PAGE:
A: Yeah, it’s like that. Early on, we met Ariel Pink’s band and they were really big supporters, just so many musicians and people that were in a different scene.

That’s interesting you mentioned spending a lot of time outdoors. There seems to be a really organic feel to a lot of the songs, in the way they kind of build and layer on each other. The lyrics are deeply metaphorical too. Are there any artists you look to as influences in that regard?
A: A lot of it really just feels like a gift. Some things we’re really influenced by, but the lyrics are really internal. If they work, they tend to really make me step back and say “Whoa,” that kind of thing where we’re just really inspired by personal things. But that personal thing has really resonated with me, even when I go back and listen later on.

D: Grateful Dead lyrics were kind of a big thing.

A: Yeah, the Grateful Dead. I mean, when you talk about songwriting, D’Angelo’s lyrics are amazing. There’s poetry too. At the time when we were making the album, my girlfriend was studying a lot of poetry.

That’s kind of what I was getting at. Were there any poets or writers that were a big influence?
A: Terrence McKenna, praise him man. We listened to him a lot on different podcasts and lectures…Yeah, this book The Imitation of Christ was really powerful too. Thomas a Kempis is the author. It’s an ancient Christian text from the 1400s. It’s basically about how to live, almost like commandments and lessons about living.

D: In that movie The Tree of Life, they took a lot of quotes from it actually.

A: You could say that movie was a huge influence too. There’s a book on Tibetan Buddhism by Robert Thurman too. It has these long prayers and poetry that is so…fierce is the only way I can describe it. The imagery is intense. You’re hearing about skeletons and bones and flesh. It’s very powerful, but it’s coming from a place of such reverence and illumination that it feels like it was written outside the body. There’s also this book called Black Elk Speaks. He’s a Native American guy, who also has some really powerful words. There’s a quote from him featured on the artwork on our album.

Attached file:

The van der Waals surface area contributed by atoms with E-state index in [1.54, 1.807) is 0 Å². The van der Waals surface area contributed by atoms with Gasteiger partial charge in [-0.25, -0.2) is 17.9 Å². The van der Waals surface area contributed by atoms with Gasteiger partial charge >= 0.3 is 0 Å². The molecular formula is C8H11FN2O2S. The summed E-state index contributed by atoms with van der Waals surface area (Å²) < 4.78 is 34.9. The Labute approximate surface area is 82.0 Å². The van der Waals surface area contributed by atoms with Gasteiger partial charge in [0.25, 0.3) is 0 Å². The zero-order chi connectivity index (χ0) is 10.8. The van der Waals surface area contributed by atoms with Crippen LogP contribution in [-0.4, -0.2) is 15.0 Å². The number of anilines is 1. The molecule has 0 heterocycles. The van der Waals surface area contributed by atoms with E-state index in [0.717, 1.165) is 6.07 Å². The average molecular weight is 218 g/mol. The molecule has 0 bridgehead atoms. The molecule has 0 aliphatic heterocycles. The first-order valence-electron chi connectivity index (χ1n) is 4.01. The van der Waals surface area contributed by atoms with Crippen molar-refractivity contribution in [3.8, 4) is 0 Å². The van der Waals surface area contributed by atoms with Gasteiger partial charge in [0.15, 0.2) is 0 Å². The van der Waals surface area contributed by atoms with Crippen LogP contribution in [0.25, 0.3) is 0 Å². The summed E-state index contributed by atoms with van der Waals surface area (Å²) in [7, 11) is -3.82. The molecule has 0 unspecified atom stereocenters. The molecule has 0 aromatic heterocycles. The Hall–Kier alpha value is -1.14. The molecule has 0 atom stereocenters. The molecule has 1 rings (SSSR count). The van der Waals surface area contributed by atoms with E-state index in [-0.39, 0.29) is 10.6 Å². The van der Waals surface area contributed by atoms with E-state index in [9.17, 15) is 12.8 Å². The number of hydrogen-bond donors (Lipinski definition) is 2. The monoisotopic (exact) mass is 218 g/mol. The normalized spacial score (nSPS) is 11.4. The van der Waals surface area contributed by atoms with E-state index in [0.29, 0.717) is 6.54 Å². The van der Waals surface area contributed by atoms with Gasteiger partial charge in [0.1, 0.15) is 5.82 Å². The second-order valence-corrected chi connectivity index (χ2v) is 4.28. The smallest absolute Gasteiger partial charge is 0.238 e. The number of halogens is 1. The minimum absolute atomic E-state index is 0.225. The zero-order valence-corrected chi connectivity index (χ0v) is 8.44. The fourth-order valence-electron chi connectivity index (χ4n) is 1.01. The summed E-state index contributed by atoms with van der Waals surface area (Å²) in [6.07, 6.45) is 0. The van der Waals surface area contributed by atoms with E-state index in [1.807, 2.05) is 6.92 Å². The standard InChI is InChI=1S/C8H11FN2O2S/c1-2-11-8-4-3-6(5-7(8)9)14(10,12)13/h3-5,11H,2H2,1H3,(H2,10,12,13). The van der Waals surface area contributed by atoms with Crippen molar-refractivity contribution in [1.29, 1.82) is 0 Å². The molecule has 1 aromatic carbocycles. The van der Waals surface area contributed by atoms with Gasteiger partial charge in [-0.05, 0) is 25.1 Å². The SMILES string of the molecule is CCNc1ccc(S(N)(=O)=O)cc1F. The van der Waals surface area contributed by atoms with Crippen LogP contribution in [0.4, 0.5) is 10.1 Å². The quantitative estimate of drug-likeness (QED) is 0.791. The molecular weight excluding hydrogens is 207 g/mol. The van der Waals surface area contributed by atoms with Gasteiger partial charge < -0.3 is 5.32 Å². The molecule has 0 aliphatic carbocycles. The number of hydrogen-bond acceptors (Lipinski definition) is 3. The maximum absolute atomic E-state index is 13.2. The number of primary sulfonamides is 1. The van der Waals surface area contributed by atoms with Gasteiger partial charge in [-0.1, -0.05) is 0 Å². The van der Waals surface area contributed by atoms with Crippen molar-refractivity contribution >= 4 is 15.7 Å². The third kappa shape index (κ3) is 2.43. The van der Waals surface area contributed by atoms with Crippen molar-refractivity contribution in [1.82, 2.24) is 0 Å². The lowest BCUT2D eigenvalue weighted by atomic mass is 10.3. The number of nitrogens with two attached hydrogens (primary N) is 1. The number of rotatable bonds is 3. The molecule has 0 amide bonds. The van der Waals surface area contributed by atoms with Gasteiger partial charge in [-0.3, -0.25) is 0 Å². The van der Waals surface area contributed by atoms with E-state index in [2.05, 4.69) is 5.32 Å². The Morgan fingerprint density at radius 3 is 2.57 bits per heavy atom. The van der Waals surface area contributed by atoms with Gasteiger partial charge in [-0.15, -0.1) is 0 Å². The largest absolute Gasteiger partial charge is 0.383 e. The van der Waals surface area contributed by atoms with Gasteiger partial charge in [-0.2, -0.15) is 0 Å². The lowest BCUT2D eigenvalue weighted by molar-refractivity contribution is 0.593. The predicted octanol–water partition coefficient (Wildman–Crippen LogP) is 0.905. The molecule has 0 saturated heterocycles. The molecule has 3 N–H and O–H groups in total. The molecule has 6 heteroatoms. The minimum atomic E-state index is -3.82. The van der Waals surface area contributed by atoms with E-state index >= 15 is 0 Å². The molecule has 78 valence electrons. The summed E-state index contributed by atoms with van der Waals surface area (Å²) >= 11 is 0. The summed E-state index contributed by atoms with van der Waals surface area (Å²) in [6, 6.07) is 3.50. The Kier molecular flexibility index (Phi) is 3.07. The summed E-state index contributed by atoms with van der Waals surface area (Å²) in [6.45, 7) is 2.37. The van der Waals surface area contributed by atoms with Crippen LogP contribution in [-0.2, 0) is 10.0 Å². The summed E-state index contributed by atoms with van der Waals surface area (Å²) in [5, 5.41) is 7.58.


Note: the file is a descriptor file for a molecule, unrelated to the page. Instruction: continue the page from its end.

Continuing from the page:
You can certainly see how that stuff inspired some of the lyrics, especially with “Desert Rose (War Prayer).”
A: Yeah, definitely on that song.

So I’m just curious about your current taste in music. You guys have, in my opinion, been unfairly lumped in with some of these other new R&B acts like How To Dress Well and Frank Ocean. Do you guys listen to any modern R&B or is it mostly classic stuff?
A: I think it’s mostly classic stuff. I think we just generally listen to whatever hits us. When we drive, we end up listening to the radio. There are a lot of things today where the palette is kind of clichéd. I actually really like that Jeremih mixtape. There’s good stuff out there, but still I think we mostly listen to older stuff like D’Angelo. A lot of that stuff I think we’re collectively or unconsciously aware of, but I think it’s pretty peripheral.

It seems like sexuality is a big theme on the album, not necessarily in the lyrics, but sonically. A lot of modern music seems to approach that subject in a really superficial way. Do you feel like love and sexuality is kind of misrepresented or glossed over in modern music?
D: To be honest, I’d rather have people keep it light and talk about it like that than falsely make it serious or something, or just faking it. That doesn’t bother me.

A: I almost feel like we’re trying our best to represent how we feel about those things on a personal level, but I certainly don’t feel like an authority. I’m really just trying to make it through the day, so I can’t say if it’s wrong or not. I’m not close to mastering that domain yet, but ultimately, we’re all trying to find our own answer to it.
Honestly, I know a lot of our songs are coming from a loving place, and even some of the more serious songs are about love that I’m feeling, not even in a relationship necessarily, but more familial or just universal. In terms of certain feelings, there just isn’t a lot of context for them in our culture, so sex becomes their one quick outlet for vulnerability. I think vulnerability is pretty rare in art these days, and it’s kind of the same with humor.